When I set out on the road to recovery from Hashimoto’s, I invested countless hours in finding the right diet, experimenting with supplements, and adjusting my medications to feel better. And for a long time, those things worked! I had more energy, my hair started to grow back, my acid reflux went away, and I found myself more productive than ever. I even wrote my first book!
But there were moments where I was just so exhausted and irritable, despite taking thyroid medications and following a gluten/dairy free diet. I remember seeing the effects of stress beginning to take a toll on my body, and thinking, all of the diets and supplements in the world cannot make up for the body’s response to constant stress.
That’s when I realized that I needed to slow down, say “no” a little more often, and incorporate self-care into my daily life. Otherwise, I was at risk of ending up right back where I started… exhausted, anxious, and losing my hair!
The mindfulness practices that I began incorporating into my life have stayed with me to this day, as I see them as a crucial piece of the puzzle that keeps my stress manageable and my Hashimoto’s in remission.
Hashimoto’s and Stress
Looking over the health histories of thousands of people with Hashimoto’s, I‘ve found that an inability to manage stress is often at the core of the condition.
While there are numerous studies that indicate that stress may trigger or worsen an autoimmune disease, because the onset and course of Hashimoto’s can be slow and hard to pinpoint, the effect of stress on the thyroid might be overlooked. Several human and animal studies have demonstrated that both psychological and physiological stress affect the immune system through the nervous and endocrine systems. These immune changes may, in turn, contribute to the development of autoimmunity in genetically predisposed individuals.
When you experience stress, your body goes into “fight or flight” mode. It diverts its attention away from healing and digestion, then pumps your body full of adrenaline to prepare it to survive what your body perceives to be a life-threatening event.
Many people cite a traumatic incident in their lives as the precursor to when their Hashimoto’s symptoms began. But chronic stress can also play a role in autoimmune disease, and this type of stress often comes from within, in how we interpret and perceive the world. In speaking with other thyroid patients, it came to my attention that many of us also share some personality traits that include having a Type A personality, fear of failure, perfectionism, negative self-talk, and being very tough on ourselves.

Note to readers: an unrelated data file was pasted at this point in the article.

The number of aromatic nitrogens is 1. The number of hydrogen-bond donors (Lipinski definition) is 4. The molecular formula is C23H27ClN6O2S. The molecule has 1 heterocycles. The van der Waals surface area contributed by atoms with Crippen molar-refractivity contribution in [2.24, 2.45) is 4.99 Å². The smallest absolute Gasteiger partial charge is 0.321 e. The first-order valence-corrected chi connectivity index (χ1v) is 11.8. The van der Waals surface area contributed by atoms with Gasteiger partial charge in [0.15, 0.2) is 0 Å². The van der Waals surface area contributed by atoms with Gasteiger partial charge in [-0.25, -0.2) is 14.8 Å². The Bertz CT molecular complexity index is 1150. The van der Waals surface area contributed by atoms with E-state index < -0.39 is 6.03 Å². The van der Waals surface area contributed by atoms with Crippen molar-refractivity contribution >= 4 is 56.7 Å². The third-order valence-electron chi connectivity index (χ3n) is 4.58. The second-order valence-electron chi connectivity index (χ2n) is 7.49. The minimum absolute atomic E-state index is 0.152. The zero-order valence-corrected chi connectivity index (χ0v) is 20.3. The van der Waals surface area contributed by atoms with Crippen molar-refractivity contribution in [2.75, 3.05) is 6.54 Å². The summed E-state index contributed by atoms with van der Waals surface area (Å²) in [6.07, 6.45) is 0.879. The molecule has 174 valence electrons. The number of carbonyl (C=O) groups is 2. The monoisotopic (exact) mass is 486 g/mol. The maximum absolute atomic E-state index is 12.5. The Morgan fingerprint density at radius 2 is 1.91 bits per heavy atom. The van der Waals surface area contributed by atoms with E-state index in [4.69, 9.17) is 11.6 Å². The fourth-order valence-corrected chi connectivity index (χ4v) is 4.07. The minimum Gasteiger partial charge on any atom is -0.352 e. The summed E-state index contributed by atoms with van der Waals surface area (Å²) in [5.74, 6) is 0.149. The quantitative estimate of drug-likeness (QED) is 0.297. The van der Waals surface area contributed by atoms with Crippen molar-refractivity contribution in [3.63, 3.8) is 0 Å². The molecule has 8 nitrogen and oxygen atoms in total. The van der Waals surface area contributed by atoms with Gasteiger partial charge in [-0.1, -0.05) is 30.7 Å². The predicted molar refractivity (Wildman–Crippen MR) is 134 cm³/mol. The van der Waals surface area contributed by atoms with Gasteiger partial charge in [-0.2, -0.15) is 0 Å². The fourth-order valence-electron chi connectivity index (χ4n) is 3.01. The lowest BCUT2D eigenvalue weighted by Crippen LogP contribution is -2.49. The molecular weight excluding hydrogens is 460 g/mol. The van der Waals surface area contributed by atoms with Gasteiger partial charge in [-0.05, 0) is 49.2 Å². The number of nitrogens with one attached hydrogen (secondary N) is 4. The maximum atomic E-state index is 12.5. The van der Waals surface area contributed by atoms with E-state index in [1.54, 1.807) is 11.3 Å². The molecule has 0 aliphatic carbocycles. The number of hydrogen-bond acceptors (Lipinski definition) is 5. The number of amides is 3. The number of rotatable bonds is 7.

But the good news is that our bodies have an amazing capability to heal. The key is to bring your body back into “rest and digest” mode, where it is actively repairing and healing itself.
Solutions for Reducing Stress
If stress is an inherent part of life, it’s really how we handle our stress that matters. There are many stress-reducing tools that I use in my own daily life to help manage my stress levels, including mindfulness, yoga, journaling, and meditation.
Studies have shown that mindfulness-based stress reducing activities — like yoga, breathwork, and meditation — have a positive impact on not only mood and cognition, but also immunity.
Helpful practices to begin incorporating into your daily life to reduce stress include:
- Meditation – This can improve focus, reduce anxiety, and boost hormones.
- Yoga – Gentle forms of yoga, such as Yin Yoga and Hatha Yoga, have been shown to calm the nervous system and relax the mind.
- Journaling – This can help you focus your thoughts and explore the emotions that might be increasing your stress levels.
- Massage and Acupuncture – These therapies can relieve stress on a physiological level.
- Mindfulness – This means being present in the moment, observing your thoughts and feelings, and not “reacting” to them.
- Manifesting – This means being the creator of your own destiny!
I recently posted about “manifesting” on Instagram. 🙂 I create a vision board every few years of what I want my life to look like… and many readers commented about how they swear on manifesting their future! I agree!
To the left, a photo of my baby boy; to the right, a snapshot of my vision board, circa 2016…
If you don’t have a vision board, I highly recommend that you make one. One of the secrets of making vision boards come true is also making a plan on how you will make things happen.
If becoming healthier is part of what you want to achieve in your life, I recommend working in some of the stress reducing strategies above. While we may all have different root causes and triggers, stress reduction helps all of them.